Wesfarmers Ltd., which owns Australia's largest hardware chain, has agreed to buy retailer Coles Group Ltd. for A$20.7 billion ($17.7 billion) in cash and stock, in the country's biggest takeover.

The deal, if approved by shareholders, will end a protracted process since Coles put itself up for sale in February after struggling with falling sales. Last year, it rejected two offers from private equity firm Kohlberg Kravis Roberts.

Wesfarmers, whose Bunnings is Australia's leading hardware chain, will pay A$4 in cash and 0.2843 Wesfarmers shares for each Coles share, valuing each Coles share at A$17.25 -- a 7 percent premium to Coles' Friday close.

Based on Wesfarmers last traded price, the equity value of the deal is A$20.7 billion. Wesfarmers will also take on net debt of A$1 billion.

I'm surprised Coles is able to extract A$17.25 given that it appeared Wesfarmers were the only people at the table bidding for the assets, said Richard Herring, director at Burrell & Co. Let's hope Wesfarmers hasn't underestimated the task ahead.

Shares in Coles, Australia's second-largest retailer, and Wesfarmers are suspended from trading and will resume on Tuesday.

Wesfarmers had to bid solo for the troubled supermarket chain after its private equity partners, Permira and Pacific Equity Partners (PEP), withdrew over the weekend.

The private equity firms were unable to make a deal stack up after a sudden jump in the cost of credit in U.S. markets over the past week, a source familiar with the situation said.

Wesfarmers was the only bidder for the entire Coles group after a rival private equity bidding group led by TPG quit the race last Thursday, also citing the rising cost of credit in the U.S. amid concerns over subprime mortgage loans.

Wesfarmers, which snared 12.8 percent of Coles in a share raid in April, said it expected to complete the deal in October and planned to hold on to all Coles businesses, which include 2,900 supermarkets, liquor stores, the Kmart and Target discount chains and Officeworks office supplies stores.


We're not unhappy. From our point of view, as a Wesfarmers holder, we're pleased to see it go this way, Argo Investments managing director Rob Patterson said. It's a valuable asset. They (Wesfarmers) are going to work very hard on it.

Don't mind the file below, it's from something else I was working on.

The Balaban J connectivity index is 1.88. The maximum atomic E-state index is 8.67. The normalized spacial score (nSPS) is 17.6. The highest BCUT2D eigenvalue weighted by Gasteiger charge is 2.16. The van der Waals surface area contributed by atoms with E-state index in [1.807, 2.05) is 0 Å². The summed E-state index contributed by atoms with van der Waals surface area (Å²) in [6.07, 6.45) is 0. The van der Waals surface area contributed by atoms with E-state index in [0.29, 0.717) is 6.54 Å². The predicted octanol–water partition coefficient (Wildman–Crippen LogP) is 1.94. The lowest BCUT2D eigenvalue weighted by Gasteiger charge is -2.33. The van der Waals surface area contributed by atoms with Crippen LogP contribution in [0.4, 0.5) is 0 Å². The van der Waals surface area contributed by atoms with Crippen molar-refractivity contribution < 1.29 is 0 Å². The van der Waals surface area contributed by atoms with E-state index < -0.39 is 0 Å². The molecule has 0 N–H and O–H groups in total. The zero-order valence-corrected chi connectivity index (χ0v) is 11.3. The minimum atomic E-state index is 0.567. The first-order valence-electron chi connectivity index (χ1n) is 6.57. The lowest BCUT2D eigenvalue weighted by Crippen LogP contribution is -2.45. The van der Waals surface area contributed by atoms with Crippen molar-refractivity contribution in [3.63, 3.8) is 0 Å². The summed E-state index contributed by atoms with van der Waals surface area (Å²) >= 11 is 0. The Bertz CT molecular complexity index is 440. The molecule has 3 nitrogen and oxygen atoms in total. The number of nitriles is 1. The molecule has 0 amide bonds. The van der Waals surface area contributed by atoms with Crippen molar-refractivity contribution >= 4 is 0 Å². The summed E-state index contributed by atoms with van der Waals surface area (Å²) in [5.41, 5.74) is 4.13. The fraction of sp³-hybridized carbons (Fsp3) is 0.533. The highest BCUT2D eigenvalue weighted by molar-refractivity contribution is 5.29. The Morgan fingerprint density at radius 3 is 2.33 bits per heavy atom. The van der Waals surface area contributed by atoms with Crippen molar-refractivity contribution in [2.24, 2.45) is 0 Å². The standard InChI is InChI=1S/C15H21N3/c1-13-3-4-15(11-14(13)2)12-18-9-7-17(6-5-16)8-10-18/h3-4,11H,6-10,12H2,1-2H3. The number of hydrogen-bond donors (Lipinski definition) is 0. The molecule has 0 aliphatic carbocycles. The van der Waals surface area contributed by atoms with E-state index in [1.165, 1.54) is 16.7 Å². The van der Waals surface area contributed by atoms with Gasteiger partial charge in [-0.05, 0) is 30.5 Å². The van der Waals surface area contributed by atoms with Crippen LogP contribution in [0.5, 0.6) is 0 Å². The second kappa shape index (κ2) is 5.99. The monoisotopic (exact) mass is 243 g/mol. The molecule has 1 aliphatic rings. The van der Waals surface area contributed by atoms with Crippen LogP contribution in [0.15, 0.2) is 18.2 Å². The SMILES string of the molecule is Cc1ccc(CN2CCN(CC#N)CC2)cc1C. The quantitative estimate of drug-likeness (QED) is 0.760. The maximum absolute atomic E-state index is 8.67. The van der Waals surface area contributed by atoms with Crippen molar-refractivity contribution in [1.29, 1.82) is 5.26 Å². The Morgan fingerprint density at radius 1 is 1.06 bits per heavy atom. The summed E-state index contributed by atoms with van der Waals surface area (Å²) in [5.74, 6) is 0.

Wesfarmers was aided in its cash and scrip offer by a 21.4 percent surge in its share price since late May as its prospects for winning Coles kept improving. Wesfarmers shares closed on Friday at A$45.73, a record high.

Coles shares closed on Friday at A$16.12. They hit a record A$17.89 in May, but had fallen back as rivals bidders pulled out.

The Wesfarmers' offer values Coles at 23 times forecast 2008 earnings, higher than local rival Woolworths Ltd.'s 21.3 times and British retailer Tesco Plc.'s 17 times.

Coles said the offer has no conditions related to financing or competition regulator clearance, and noted the offer was a 19 percent premium over its price on February 22, before the sale process was announced.

I think it's certainly a good price for Coles shareholders considering where the share price had been in the past and it's not far off its high point, said Michael Heffernan, senior client adviser and strategist at Austock Stockbroking.

Particularly as most of it is going to be in the form of scrip, which the shareholders should appreciate given the capital gains tax issue.

The announcement appears to leave no room for rival Woolworths, which lodged its own bid for some of Coles' units at the weekend.

A source close to the situation said earlier on Monday that PEP may still have a management role, which analysts said could be critical in helping turn around Coles' core supermarkets business.

Steven Cain, a former executive at Coles and UK supermarket chain Asda, is a director at PEP and has been touted as having the experience necessary to help Coles catch up with its more successful rival Woolworths.

Coles was advised by Deutsche Bank and Carnegie Wylie, while Wesfarmers was advised by Gresham Partners and Macquarie Bank.